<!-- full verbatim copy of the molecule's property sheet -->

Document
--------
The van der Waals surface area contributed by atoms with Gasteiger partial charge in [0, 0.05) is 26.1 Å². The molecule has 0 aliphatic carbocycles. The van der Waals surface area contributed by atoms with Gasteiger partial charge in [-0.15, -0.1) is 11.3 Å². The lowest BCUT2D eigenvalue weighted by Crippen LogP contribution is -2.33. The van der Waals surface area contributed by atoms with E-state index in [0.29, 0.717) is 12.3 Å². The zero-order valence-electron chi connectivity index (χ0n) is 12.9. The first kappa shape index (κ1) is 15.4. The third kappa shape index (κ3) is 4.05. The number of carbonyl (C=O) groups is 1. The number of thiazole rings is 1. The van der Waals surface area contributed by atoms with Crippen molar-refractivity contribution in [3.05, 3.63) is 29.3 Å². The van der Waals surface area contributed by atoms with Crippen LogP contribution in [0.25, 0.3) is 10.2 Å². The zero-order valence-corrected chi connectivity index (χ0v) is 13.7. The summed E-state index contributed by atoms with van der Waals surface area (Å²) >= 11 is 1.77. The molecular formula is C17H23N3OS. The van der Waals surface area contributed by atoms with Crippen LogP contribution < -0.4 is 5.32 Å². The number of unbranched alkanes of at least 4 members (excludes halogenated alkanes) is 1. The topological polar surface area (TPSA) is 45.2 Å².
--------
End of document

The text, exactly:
The van der Waals surface area contributed by atoms with Gasteiger partial charge in [0, 0.05) is 26.1 Å². The molecule has 0 aliphatic carbocycles. The van der Waals surface area contributed by atoms with Gasteiger partial charge in [-0.15, -0.1) is 11.3 Å². The lowest BCUT2D eigenvalue weighted by Crippen LogP contribution is -2.33. The van der Waals surface area contributed by atoms with E-state index in [0.29, 0.717) is 12.3 Å². The zero-order valence-electron chi connectivity index (χ0n) is 12.9. The first kappa shape index (κ1) is 15.4. The third kappa shape index (κ3) is 4.05. The number of carbonyl (C=O) groups is 1. The number of thiazole rings is 1. The van der Waals surface area contributed by atoms with Crippen molar-refractivity contribution in [3.05, 3.63) is 29.3 Å². The van der Waals surface area contributed by atoms with Crippen LogP contribution in [0.25, 0.3) is 10.2 Å². The zero-order valence-corrected chi connectivity index (χ0v) is 13.7. The summed E-state index contributed by atoms with van der Waals surface area (Å²) >= 11 is 1.77. The molecular formula is C17H23N3OS. The van der Waals surface area contributed by atoms with Crippen LogP contribution < -0.4 is 5.32 Å². The number of unbranched alkanes of at least 4 members (excludes halogenated alkanes) is 1. The topological polar surface area (TPSA) is 45.2 Å².